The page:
AMS is largely similar and follows many of the same rules as the block style. However, there are some differences, which we’ll cover briefly after the next section.

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How to Write a Formal Letter (Block Style) :

Step 1: Enter contact information and date

All formal letters begin with contact information and the date. In full block style, it goes in the upper left corner.

First, as the sender, align your full name and address to the left, just like you type when addressing an envelope. This is a useful inclusion so that the recipient can easily find your contact information when they want to respond.

If you are writing on an official company letterhead that already includes this information, you do not need to retype the contact information.

After your address, skip a line and then add the date you are writing the letter.

Finally, skip a line again and add the recipient’s name and full address. Include their job title below their name if relevant. After the contact information before writing the salutation leave a blank line. 

Step 2: Write the Salutation

Formal letters always include a salutation at the beginning of written material as a signal that your message is about to begin. This is known as Namaskar.

Most greetings begin with “Dear” and then the recipient’s name. All salutations use capital letters in titles and end in commas.

If you don’t know the recipient’s name, you can also use the job title or department name, for example, “Dear Human Resources Representative.” Try to avoid “Dear Sir or Madam” as it has become a bit out of date.

Step 3: Write the body of the letter

This is where you write your message. The body of the letter follows general rules of grammar, so write it like any other formal document. One exception to the full block style is that you do not indent the first lines of a paragraph.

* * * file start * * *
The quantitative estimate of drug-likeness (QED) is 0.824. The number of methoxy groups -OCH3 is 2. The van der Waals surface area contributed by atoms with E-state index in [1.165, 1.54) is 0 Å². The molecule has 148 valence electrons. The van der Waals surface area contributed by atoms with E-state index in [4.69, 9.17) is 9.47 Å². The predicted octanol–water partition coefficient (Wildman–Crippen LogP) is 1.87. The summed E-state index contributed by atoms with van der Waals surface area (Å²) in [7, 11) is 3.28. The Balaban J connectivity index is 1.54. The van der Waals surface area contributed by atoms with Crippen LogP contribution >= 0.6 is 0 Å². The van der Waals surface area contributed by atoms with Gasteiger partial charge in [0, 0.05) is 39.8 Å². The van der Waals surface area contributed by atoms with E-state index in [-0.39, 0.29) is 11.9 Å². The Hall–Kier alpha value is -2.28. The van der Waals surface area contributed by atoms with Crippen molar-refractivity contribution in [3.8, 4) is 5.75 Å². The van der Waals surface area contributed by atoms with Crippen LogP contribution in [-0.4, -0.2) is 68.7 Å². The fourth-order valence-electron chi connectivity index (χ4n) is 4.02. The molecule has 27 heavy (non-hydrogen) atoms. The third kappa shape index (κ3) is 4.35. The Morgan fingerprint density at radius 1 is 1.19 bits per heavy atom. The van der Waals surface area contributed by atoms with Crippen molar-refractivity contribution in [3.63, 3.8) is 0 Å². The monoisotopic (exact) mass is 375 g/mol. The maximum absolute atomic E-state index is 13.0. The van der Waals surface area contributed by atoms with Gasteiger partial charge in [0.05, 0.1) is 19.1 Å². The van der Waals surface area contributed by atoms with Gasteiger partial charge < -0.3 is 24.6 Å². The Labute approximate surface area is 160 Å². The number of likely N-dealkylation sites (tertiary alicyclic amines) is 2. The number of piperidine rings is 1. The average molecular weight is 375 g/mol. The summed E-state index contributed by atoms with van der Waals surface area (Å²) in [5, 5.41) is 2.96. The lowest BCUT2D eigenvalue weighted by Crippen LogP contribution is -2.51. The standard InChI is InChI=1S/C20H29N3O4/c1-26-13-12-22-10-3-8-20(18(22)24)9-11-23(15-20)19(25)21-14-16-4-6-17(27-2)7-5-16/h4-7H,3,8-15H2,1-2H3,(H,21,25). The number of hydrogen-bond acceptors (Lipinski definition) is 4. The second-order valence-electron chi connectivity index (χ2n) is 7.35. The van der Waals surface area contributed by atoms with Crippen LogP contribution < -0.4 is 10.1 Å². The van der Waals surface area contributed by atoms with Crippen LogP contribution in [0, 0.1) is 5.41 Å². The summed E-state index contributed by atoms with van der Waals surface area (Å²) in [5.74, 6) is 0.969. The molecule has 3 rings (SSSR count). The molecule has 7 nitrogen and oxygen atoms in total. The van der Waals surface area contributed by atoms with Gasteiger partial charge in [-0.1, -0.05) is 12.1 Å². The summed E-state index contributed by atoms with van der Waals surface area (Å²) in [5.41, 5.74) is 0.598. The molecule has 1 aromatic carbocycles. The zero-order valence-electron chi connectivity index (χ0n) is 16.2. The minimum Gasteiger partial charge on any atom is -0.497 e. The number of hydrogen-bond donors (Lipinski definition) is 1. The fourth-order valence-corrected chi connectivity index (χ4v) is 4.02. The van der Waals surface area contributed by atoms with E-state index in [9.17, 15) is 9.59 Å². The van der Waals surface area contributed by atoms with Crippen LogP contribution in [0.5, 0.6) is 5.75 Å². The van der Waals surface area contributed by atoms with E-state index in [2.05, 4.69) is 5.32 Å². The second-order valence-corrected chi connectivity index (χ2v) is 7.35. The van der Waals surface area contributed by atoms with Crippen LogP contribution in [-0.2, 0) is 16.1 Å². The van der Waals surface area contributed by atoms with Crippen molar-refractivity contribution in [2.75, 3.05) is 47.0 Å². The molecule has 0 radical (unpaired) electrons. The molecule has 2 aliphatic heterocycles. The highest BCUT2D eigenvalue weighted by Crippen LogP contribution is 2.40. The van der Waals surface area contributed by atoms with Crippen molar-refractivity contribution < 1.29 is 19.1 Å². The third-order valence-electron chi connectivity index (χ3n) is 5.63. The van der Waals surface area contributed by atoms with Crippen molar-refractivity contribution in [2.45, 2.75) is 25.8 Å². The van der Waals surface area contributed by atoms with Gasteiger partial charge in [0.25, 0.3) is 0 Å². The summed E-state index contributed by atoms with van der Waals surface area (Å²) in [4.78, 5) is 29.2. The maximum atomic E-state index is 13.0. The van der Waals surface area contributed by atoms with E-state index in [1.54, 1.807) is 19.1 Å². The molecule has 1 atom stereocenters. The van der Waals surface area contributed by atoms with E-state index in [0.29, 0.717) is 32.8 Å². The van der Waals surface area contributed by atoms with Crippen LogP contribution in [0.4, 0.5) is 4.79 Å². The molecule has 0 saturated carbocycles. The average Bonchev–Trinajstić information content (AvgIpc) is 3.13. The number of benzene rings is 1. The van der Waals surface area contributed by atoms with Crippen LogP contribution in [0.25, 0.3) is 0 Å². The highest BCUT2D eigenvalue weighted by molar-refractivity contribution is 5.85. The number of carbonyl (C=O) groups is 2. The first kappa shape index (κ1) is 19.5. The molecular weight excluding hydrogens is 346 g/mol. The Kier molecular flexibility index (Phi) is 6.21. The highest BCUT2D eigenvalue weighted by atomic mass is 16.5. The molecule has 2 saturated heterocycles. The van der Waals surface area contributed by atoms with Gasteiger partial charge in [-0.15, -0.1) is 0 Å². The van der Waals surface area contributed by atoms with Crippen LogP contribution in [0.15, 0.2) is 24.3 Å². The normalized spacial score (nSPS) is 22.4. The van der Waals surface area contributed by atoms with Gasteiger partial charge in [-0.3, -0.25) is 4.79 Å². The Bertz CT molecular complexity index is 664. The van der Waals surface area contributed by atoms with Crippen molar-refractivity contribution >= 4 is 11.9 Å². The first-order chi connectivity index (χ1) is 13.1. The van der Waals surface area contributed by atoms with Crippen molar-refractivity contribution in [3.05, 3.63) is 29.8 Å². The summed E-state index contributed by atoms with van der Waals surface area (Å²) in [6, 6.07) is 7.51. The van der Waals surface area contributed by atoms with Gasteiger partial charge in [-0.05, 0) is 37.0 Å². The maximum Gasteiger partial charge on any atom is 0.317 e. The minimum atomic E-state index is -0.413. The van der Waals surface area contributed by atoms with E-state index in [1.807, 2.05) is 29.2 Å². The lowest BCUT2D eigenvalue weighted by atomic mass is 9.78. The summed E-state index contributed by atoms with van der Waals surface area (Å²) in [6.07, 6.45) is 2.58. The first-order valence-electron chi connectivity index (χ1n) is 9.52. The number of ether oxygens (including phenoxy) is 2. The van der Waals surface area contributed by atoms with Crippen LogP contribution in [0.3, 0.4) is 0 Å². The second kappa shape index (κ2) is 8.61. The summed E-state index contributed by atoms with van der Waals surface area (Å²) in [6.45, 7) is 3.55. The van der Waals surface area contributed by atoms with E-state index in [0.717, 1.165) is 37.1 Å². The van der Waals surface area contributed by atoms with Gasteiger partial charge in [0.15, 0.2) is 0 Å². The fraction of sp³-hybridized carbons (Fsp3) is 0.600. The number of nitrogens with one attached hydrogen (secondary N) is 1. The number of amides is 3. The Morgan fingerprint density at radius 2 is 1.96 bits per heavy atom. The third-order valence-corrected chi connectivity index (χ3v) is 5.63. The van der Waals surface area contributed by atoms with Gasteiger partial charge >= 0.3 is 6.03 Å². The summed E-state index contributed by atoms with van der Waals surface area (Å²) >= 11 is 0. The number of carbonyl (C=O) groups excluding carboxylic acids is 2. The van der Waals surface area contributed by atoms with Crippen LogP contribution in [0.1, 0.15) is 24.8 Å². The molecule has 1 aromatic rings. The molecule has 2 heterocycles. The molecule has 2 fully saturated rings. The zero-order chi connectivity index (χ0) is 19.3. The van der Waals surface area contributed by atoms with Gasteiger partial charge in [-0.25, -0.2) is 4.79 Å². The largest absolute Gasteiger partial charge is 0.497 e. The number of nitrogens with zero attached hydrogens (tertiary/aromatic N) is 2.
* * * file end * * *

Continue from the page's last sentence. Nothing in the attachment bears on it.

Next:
Unlike personal letters, formal letters are straight and to the point, so don’t be afraid to get straight to the point. Some formal letters are only a sentence or two long, although other letters may be written as paragraphs if there is a lot of information to convey. The important thing is to stay focused and avoid complicated topics.

Although different company cultures have different communication standards, a safe bet is to avoid casual phrases and jokes; Some people also recommend not using contractions. This should go without saying, but don’t use profanity, profanity, or other inappropriate language.

If your letter covers a lot, it’s best to include a concluding paragraph at the end to summarize what the recipient needs to know. As always, don’t forget to edit and proofread the body of the letter before sending it.

Step 4: Write a Complimentary Closing

Formal letters also use a standard complimentary closing or sign-off, similar to a salutation, before ending with an authentic signature.

One of the most common closures is “Sincerely,” which includes some variations, such as, “Sincerely with gratitude,” or “Sincerely yours.” Other common sign-offs include “Best” and “Yours.” Unlike salutations, closing sentences use capital letters. Always capitalize the first letter of your complimentary closing, but only the first letter. And like salutations, always end with a comma.

If you’re sending a paper letter, leave a few lines after your complimentary closing—this is where you sign your name. Additionally, always write your name, along with your job title, below the signature if relevant. When sending emails or other digital letters, you must not leave a blank line before writing your full name.

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Step 5: Mention the attached materials